Sunday, January 29, 2006

Woman Caned in Banda Aceh; U.S. Treachery

Under Syariah law, a woman caned in Banda Aceh, Indonesia, for staying with her boyfriend in a house. I guess that would be, as opposed to, a car?

(pic from the SF Chronicle)

That's the same Indonesia I wrote about here. The same one with the tsunami. The same one that Chomsky's been writing about for years. The same one that brutally beat Amy Goodman and Alan Nairn - Alan, almost to death.

As we were lying on the road everyone around us was being killed. About 12 of them were lined up, took the U.S. M-16s and put them to our head and they were screaming, "politic, politic" saying we were political. Because, of course, anyone - any Westerner who was witness to something like this and any journalist to them was political. Alan was covered in blood. His whole body was in spasm, and he couldn’t protect himself anymore because he had been beaten so badly. All I could say was "we’re from America ... we’re from America". And as each person joined in this firing line when we said "we were from America" to make it very clear who we were. They would say, "Australian? Australia?" We knew what happened to the Australian journalists and we said, "no, America." They stripped us of everything but I still had my passport. I threw it at them and they saw we were from the U.S. They still screamed and held the guns to our heads but then eventually they decided to pull the guns away. And we think that it was because we were from the same country their weapons were from. They would have to pay a price for killing us that they had never had to pay for killing the Timorese.

With all the attention William Blum has been getting, I thought I'd try to highlight some of what Blum means when he says the following:

"If I were the [U.S.] president, I could stop terrorist attacks against the United States in a few days. Permanently. I would first apologize—very publicly and very sincerely—to all the widows and orphans, the impoverished and the tortured, and all the many millions of other victims of American imperialism."

Most Americans have no clue what Blum means when he says 'widows', 'orphans', 'impoverished', 'tortured', and 'many millions of other victims of American imperialism' - so I wanted to point out how wide and deep U.S. treachery has been. Who knew that the U.S. was involved in horrific dealings with Indonesia? Who'd a thunk it?

A quick perusal of Blum's book Killing Hope will give one all the background they need to know what Blum means in that aforementioned quote.

Shoot - there are so many countries that the U.S. has invaded and ruined, it's almost difficult to keep track. Are there any countries in the world that the U.S. has not invaded or tried to ruin or control in one way or another, at one time or another?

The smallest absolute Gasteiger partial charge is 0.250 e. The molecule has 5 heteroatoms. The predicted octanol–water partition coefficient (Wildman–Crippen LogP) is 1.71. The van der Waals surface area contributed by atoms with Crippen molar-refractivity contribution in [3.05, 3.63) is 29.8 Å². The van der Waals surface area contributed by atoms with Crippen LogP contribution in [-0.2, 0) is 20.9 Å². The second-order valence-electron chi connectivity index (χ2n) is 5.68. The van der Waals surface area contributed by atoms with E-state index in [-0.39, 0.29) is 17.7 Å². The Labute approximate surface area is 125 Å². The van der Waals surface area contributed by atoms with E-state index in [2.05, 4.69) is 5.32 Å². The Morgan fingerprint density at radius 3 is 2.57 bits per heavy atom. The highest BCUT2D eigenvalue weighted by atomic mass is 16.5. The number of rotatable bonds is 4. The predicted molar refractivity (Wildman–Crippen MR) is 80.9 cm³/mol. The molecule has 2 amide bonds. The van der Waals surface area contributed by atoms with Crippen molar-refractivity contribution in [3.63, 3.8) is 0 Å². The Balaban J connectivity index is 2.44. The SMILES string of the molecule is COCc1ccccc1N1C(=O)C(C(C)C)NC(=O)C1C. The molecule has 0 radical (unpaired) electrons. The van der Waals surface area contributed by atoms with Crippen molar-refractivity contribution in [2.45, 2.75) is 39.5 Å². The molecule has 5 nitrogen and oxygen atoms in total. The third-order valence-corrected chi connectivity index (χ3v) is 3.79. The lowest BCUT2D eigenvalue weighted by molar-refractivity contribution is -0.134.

The next picture in the Chronicle's 'Day In Pictures' viewer - right after the caning picture above - was this picture:

This lady is burying her dead son who died as a result of lack of medical attention when doctors went on strike for more salary. One has to wonder, though, would this be the situation in Managua, Nicaragua if the U.S. hadn't virtually terrorized that Central American country to death starting 25 or so years ago? Nicaragua has had about fifteen years to start picking up the pieces from Reagan/Bush I's fanatical terrorism in that country - is it possible that the harsh economic climate in that country is due, at least in part, to the terrorism inflicted upon it by the United States of America over a period of ten or so years? I don't think that's a stretch at all.

Chomsky has written in at least one case - possibly Nicaragua, but I can't recall - that a central American country was faced with an election decision - elect the guy the U.S. government wanted to win, or elect the guy the people of Nicaragua wanted to win and starve to death. This is how the U.S. operates, in general. The people of this country - I believe it was Nicaragua - eventually elected the U.S.-promoted candidate. The citizens of that country were tired of war and violence and pestilence - they didn't want to continue living in the terror environment that Reagan and his mighty country had inflicted upon them, so they gave in - they elected the guy the U.S. wanted. The people of Nicaragua are most likely still suffering today the ill effects of extreme American violence brought to their country during the Reagan Era. These Nicaraguans are just a few of the many millions of people all over the world who have suffered gravely at the hands of America.

Every time someone mentions to me Nicaragua as a tourist hotspot, I'll say, "Yeah - let's go! Heard it awesome - imagine how much more awesome it'd be if we hadn't terrorized those people for so long."

No comments: